But about a week ago, I could tell:  My poor thing — my dear veteran — was on its very last stretch.  It was no longer responding to its charger, and seemingly its screen was starting to suffer from some sort of electronic epilepsy.  Two days ago, it was over.

Finally, that poor thing!

“NO CHARGER DETECTED” — the screen said (with no punctuation marks and in all caps).

And then:  It went dark.

Strangely, despite all of our history, I didn’t feel any sadness about its departure.  It is true we had passed through many hurdles together.  We were veterans.  Survivors.

But I knew:  Ah, it was time.

“How can I help you?” some nice boy with an iPhone clipped onto his belt said to me when I stormed into the Verizon store last night.

“Well,” I said, whipped out the dead body of my cellphone and slammed it against the counter.  “You tell me!”

The nice boy smiled:  He couldn’t help it.

“Ow… Ouch.  What happened to its gloss?” he said, ever so charitably.

And I remembered the very first day I bought my baby at another store:  It was caramel-colored and shiny, and it would light up with red lights when I caressed its surface.  The gloss was long gone now, and I would begin to be slightly embarrassed to take it out in public.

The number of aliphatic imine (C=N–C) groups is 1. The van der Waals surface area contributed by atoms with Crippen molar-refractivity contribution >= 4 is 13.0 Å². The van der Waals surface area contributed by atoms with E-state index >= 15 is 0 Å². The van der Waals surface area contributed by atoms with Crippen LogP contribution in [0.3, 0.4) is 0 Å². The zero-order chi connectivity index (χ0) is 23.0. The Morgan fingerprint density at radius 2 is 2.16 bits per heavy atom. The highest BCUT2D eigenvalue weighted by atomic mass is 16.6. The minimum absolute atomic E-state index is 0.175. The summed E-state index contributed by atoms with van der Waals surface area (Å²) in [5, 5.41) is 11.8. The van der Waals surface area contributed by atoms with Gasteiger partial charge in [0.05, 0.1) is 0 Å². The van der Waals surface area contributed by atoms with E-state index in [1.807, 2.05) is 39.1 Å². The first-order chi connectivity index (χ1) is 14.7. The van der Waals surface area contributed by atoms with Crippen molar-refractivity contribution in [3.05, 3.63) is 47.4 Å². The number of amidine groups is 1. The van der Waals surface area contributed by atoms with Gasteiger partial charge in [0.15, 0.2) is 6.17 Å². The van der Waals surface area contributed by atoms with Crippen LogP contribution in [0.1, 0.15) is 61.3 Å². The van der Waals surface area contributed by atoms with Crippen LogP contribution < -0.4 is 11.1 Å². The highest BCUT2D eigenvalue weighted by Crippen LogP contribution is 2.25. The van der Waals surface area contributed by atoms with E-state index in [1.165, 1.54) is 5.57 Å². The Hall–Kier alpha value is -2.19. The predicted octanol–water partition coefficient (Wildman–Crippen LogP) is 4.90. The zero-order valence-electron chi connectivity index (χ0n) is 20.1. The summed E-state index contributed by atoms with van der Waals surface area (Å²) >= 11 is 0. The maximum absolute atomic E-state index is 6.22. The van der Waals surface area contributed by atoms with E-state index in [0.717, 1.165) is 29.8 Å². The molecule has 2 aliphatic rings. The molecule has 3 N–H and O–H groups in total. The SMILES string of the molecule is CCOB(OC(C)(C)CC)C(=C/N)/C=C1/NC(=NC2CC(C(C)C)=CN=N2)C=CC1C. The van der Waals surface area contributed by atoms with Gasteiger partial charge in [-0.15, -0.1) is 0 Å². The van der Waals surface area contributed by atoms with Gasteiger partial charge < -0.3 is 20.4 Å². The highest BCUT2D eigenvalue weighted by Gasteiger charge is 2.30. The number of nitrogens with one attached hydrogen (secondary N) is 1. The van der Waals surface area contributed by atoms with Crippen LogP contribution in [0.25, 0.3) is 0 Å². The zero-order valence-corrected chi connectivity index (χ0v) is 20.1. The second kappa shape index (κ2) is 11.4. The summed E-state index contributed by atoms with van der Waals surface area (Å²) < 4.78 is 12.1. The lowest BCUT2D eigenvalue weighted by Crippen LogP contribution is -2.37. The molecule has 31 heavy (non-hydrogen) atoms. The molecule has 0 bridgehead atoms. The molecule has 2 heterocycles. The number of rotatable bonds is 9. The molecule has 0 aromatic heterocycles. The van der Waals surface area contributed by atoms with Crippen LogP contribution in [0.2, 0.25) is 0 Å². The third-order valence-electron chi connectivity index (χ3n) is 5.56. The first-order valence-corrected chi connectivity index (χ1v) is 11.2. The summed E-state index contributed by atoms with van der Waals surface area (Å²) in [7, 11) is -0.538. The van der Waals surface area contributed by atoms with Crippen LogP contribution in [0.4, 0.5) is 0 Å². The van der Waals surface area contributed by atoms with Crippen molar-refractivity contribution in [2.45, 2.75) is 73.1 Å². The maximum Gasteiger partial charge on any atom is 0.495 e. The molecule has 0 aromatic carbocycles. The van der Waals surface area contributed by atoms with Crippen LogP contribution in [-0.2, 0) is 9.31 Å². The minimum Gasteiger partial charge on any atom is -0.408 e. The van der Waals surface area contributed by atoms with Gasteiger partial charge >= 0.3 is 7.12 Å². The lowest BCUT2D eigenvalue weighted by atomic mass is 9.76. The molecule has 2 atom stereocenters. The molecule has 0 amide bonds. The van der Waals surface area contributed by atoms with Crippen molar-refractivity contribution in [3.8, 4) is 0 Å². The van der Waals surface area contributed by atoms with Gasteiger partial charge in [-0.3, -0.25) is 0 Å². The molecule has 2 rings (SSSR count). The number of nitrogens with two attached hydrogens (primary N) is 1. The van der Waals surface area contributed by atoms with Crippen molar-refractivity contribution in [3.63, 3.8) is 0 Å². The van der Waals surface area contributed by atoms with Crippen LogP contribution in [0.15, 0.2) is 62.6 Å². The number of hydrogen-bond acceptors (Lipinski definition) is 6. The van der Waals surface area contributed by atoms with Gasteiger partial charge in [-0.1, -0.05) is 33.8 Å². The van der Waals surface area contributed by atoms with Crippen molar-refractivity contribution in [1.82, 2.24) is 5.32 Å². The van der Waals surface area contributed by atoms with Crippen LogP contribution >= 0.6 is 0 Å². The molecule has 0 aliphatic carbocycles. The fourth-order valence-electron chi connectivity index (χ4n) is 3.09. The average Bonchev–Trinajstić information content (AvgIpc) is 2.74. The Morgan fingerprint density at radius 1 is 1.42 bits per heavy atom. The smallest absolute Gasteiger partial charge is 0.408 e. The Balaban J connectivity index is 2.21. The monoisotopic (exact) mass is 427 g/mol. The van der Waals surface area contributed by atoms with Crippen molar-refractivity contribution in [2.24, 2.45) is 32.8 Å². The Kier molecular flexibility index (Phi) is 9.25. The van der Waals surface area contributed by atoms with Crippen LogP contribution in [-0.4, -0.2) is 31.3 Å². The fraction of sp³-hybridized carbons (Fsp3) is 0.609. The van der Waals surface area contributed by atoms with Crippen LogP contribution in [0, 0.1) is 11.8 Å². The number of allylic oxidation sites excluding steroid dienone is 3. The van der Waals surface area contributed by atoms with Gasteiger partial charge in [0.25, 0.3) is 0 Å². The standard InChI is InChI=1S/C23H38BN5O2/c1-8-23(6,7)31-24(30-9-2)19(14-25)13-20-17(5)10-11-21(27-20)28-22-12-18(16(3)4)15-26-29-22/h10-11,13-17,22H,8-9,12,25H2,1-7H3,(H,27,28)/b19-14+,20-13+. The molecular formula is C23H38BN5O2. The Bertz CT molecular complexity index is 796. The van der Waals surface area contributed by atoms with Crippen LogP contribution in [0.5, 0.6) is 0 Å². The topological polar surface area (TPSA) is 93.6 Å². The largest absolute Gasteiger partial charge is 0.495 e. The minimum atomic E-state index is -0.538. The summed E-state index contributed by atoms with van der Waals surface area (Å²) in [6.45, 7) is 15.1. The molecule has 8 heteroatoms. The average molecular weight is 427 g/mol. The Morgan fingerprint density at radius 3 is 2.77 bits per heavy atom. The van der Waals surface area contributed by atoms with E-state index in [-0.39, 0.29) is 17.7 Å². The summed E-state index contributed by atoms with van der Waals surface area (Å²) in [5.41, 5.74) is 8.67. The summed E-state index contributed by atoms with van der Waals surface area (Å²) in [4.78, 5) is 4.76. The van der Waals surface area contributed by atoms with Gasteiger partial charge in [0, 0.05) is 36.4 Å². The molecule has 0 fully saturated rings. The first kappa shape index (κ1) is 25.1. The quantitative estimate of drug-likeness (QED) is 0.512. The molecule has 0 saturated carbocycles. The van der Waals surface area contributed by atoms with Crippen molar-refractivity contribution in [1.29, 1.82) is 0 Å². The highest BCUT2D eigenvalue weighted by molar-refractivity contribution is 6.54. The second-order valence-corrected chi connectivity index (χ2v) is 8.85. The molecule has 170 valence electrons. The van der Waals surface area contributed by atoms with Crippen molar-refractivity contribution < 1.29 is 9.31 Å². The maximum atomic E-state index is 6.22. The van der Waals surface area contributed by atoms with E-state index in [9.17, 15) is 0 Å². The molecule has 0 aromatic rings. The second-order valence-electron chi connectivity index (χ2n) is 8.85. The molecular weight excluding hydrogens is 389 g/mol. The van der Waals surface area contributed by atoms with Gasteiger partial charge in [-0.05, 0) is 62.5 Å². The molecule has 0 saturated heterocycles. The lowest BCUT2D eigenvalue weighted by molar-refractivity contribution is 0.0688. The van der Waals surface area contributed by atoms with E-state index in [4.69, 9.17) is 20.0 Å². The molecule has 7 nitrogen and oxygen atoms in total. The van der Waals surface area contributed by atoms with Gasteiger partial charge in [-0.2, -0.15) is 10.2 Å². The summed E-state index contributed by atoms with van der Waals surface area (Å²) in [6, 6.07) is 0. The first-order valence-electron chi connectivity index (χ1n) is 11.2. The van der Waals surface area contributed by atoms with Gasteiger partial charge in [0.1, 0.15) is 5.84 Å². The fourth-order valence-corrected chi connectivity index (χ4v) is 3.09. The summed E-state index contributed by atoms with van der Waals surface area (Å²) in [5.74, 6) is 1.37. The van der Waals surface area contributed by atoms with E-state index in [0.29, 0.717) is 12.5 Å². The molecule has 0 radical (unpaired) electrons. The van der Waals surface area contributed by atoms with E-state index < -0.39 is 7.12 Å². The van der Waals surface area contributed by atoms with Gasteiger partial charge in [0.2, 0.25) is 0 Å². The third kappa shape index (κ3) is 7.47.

The kind boy was by now studying my files on his screen.  Could he see all of the terrible truths about my life?  Could he read the histories of my relationships in the gastronomical sizes of my previous bills?  And considering the low amount due this month, could he tell I had been finally single — and contently so — for the duration of the last season?

“Did you know you were eligible for a $150 rebate?”

“That bad, eh?” I said and smiled.  I couldn’t help it.

“IT’S TIME” — the nice boy said (with no punctuation marks and in all caps).

And when he asked me if I wanted to save any of my old text messages or voicemails — for I would be losing ALL of them in this transition — I did not feel any sadness at all.

“No,” I answered.  “It is time.”

“And When I Awoke, I Was Alone: This Bird Had Flown.”

“Do birds ever get caught in a storm?”

Yep.  This is the type of a subject my lover had to suffer through, during my version of a pillow talk, this morning.

Because I’m that type of a girl:  Intense.

And once — but once! — in my life, I’ve entertained getting a tattoo; and the only line that I’ve been able to come up with, to permanently wear on my body is:

“I don’t cut corners.”